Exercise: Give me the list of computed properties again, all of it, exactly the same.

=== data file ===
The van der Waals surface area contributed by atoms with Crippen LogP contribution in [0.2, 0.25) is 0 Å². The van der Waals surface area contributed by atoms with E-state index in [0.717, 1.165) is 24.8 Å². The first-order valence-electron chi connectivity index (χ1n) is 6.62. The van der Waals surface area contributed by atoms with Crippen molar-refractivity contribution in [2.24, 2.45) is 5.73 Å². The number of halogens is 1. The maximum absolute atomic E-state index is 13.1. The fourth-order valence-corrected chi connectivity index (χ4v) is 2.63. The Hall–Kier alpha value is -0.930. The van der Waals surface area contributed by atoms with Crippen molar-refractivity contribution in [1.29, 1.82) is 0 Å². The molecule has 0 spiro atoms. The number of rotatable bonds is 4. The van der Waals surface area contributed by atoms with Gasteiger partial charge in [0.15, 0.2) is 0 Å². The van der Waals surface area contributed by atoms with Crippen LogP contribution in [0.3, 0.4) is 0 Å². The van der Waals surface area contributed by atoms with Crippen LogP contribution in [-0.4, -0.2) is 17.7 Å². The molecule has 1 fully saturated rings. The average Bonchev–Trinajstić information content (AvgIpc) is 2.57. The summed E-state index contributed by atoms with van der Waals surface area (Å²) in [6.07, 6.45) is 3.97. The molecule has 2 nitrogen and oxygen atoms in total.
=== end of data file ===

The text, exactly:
The van der Waals surface area contributed by atoms with Crippen LogP contribution in [0.2, 0.25) is 0 Å². The van der Waals surface area contributed by atoms with E-state index in [0.717, 1.165) is 24.8 Å². The first-order valence-electron chi connectivity index (χ1n) is 6.62. The van der Waals surface area contributed by atoms with Crippen molar-refractivity contribution in [2.24, 2.45) is 5.73 Å². The number of halogens is 1. The maximum absolute atomic E-state index is 13.1. The fourth-order valence-corrected chi connectivity index (χ4v) is 2.63. The Hall–Kier alpha value is -0.930. The van der Waals surface area contributed by atoms with Crippen molar-refractivity contribution in [1.29, 1.82) is 0 Å². The molecule has 0 spiro atoms. The number of rotatable bonds is 4. The van der Waals surface area contributed by atoms with Gasteiger partial charge in [0.15, 0.2) is 0 Å². The van der Waals surface area contributed by atoms with Crippen LogP contribution in [0.3, 0.4) is 0 Å². The van der Waals surface area contributed by atoms with Crippen LogP contribution in [-0.4, -0.2) is 17.7 Å². The molecule has 1 fully saturated rings. The average Bonchev–Trinajstić information content (AvgIpc) is 2.57. The summed E-state index contributed by atoms with van der Waals surface area (Å²) in [6.07, 6.45) is 3.97. The molecule has 2 nitrogen and oxygen atoms in total.